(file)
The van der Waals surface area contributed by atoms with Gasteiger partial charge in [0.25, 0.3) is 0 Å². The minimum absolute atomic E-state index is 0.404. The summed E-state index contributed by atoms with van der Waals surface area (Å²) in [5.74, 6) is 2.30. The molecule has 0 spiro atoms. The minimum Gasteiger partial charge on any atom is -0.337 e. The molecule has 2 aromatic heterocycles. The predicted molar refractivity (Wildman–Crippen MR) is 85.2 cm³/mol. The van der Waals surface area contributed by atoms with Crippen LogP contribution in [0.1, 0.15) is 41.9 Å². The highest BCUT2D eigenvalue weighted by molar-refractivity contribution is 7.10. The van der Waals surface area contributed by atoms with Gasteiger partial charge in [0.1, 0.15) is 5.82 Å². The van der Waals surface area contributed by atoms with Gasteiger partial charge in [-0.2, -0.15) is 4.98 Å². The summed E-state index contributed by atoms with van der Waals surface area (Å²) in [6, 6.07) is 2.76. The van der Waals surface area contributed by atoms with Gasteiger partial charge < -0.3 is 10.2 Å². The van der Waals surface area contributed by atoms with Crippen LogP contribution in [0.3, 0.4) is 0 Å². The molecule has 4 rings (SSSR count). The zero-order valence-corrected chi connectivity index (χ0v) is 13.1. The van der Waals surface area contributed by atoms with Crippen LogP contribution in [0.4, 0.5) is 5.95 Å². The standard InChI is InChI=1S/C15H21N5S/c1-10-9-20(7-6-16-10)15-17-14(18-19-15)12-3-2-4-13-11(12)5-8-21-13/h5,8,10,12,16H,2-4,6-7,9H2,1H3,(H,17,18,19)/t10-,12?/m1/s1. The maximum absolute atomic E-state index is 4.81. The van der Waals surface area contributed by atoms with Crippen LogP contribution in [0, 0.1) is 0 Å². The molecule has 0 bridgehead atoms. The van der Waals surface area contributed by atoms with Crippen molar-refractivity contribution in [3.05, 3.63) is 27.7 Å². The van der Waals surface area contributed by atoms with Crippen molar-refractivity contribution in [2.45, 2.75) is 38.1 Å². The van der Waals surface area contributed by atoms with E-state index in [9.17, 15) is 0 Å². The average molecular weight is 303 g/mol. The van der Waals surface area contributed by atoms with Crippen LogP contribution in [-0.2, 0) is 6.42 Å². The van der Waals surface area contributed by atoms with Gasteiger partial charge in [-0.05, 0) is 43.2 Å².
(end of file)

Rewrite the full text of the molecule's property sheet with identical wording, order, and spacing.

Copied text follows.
The van der Waals surface area contributed by atoms with Gasteiger partial charge in [0.25, 0.3) is 0 Å². The minimum absolute atomic E-state index is 0.404. The summed E-state index contributed by atoms with van der Waals surface area (Å²) in [5.74, 6) is 2.30. The molecule has 0 spiro atoms. The minimum Gasteiger partial charge on any atom is -0.337 e. The molecule has 2 aromatic heterocycles. The predicted molar refractivity (Wildman–Crippen MR) is 85.2 cm³/mol. The van der Waals surface area contributed by atoms with Crippen LogP contribution in [0.1, 0.15) is 41.9 Å². The highest BCUT2D eigenvalue weighted by molar-refractivity contribution is 7.10. The van der Waals surface area contributed by atoms with Gasteiger partial charge in [0.1, 0.15) is 5.82 Å². The van der Waals surface area contributed by atoms with Gasteiger partial charge in [-0.2, -0.15) is 4.98 Å². The summed E-state index contributed by atoms with van der Waals surface area (Å²) in [6, 6.07) is 2.76. The van der Waals surface area contributed by atoms with Gasteiger partial charge < -0.3 is 10.2 Å². The van der Waals surface area contributed by atoms with Crippen LogP contribution in [0.3, 0.4) is 0 Å². The molecule has 4 rings (SSSR count). The zero-order valence-corrected chi connectivity index (χ0v) is 13.1. The van der Waals surface area contributed by atoms with Crippen LogP contribution in [0.4, 0.5) is 5.95 Å². The standard InChI is InChI=1S/C15H21N5S/c1-10-9-20(7-6-16-10)15-17-14(18-19-15)12-3-2-4-13-11(12)5-8-21-13/h5,8,10,12,16H,2-4,6-7,9H2,1H3,(H,17,18,19)/t10-,12?/m1/s1. The maximum absolute atomic E-state index is 4.81. The van der Waals surface area contributed by atoms with Crippen LogP contribution in [0, 0.1) is 0 Å². The molecule has 0 bridgehead atoms. The van der Waals surface area contributed by atoms with Crippen molar-refractivity contribution in [3.05, 3.63) is 27.7 Å². The van der Waals surface area contributed by atoms with Crippen molar-refractivity contribution in [2.45, 2.75) is 38.1 Å². The van der Waals surface area contributed by atoms with E-state index in [9.17, 15) is 0 Å². The average molecular weight is 303 g/mol. The van der Waals surface area contributed by atoms with Crippen LogP contribution in [-0.2, 0) is 6.42 Å². The van der Waals surface area contributed by atoms with Gasteiger partial charge in [-0.05, 0) is 43.2 Å².